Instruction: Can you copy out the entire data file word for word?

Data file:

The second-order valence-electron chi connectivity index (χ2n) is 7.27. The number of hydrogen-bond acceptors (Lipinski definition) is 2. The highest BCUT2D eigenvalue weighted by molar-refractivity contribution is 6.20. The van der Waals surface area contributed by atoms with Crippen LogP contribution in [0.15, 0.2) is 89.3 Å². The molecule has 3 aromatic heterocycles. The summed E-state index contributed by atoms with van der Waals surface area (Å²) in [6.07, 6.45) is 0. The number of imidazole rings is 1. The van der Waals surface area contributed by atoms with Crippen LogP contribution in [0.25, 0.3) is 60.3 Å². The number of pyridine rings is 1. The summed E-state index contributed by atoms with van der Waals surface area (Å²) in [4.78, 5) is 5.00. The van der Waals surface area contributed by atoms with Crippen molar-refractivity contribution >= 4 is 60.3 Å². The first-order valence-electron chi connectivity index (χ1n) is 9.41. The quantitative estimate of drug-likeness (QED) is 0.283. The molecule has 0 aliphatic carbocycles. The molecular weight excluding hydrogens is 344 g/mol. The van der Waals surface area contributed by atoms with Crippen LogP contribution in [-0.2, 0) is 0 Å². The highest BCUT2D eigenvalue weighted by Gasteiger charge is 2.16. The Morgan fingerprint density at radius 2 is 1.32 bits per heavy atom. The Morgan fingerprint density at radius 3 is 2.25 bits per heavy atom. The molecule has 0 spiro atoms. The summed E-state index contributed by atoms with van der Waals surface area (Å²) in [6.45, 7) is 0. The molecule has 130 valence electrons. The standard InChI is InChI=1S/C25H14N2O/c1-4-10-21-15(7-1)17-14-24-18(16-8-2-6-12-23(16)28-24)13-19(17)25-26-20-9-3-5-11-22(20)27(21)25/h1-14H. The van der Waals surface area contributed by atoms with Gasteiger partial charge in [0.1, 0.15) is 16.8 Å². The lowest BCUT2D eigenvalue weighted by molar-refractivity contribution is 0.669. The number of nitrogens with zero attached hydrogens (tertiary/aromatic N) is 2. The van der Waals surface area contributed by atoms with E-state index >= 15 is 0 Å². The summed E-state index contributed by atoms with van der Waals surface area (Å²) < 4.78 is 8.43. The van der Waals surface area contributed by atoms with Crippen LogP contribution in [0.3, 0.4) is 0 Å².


The second-order valence-electron chi connectivity index (χ2n) is 7.27. The number of hydrogen-bond acceptors (Lipinski definition) is 2. The highest BCUT2D eigenvalue weighted by molar-refractivity contribution is 6.20. The van der Waals surface area contributed by atoms with Crippen LogP contribution in [0.15, 0.2) is 89.3 Å². The molecule has 3 aromatic heterocycles. The summed E-state index contributed by atoms with van der Waals surface area (Å²) in [6.07, 6.45) is 0. The number of imidazole rings is 1. The van der Waals surface area contributed by atoms with Crippen LogP contribution in [0.25, 0.3) is 60.3 Å². The number of pyridine rings is 1. The summed E-state index contributed by atoms with van der Waals surface area (Å²) in [4.78, 5) is 5.00. The van der Waals surface area contributed by atoms with Crippen molar-refractivity contribution >= 4 is 60.3 Å². The first-order valence-electron chi connectivity index (χ1n) is 9.41. The quantitative estimate of drug-likeness (QED) is 0.283. The molecule has 0 aliphatic carbocycles. The molecular weight excluding hydrogens is 344 g/mol. The van der Waals surface area contributed by atoms with Crippen LogP contribution in [-0.2, 0) is 0 Å². The highest BCUT2D eigenvalue weighted by Gasteiger charge is 2.16. The Morgan fingerprint density at radius 2 is 1.32 bits per heavy atom. The Morgan fingerprint density at radius 3 is 2.25 bits per heavy atom. The molecule has 0 spiro atoms. The summed E-state index contributed by atoms with van der Waals surface area (Å²) in [6.45, 7) is 0. The molecule has 130 valence electrons. The standard InChI is InChI=1S/C25H14N2O/c1-4-10-21-15(7-1)17-14-24-18(16-8-2-6-12-23(16)28-24)13-19(17)25-26-20-9-3-5-11-22(20)27(21)25/h1-14H. The van der Waals surface area contributed by atoms with Gasteiger partial charge in [0.1, 0.15) is 16.8 Å². The lowest BCUT2D eigenvalue weighted by molar-refractivity contribution is 0.669. The number of nitrogens with zero attached hydrogens (tertiary/aromatic N) is 2. The van der Waals surface area contributed by atoms with E-state index >= 15 is 0 Å². The summed E-state index contributed by atoms with van der Waals surface area (Å²) < 4.78 is 8.43. The van der Waals surface area contributed by atoms with Crippen LogP contribution in [0.3, 0.4) is 0 Å².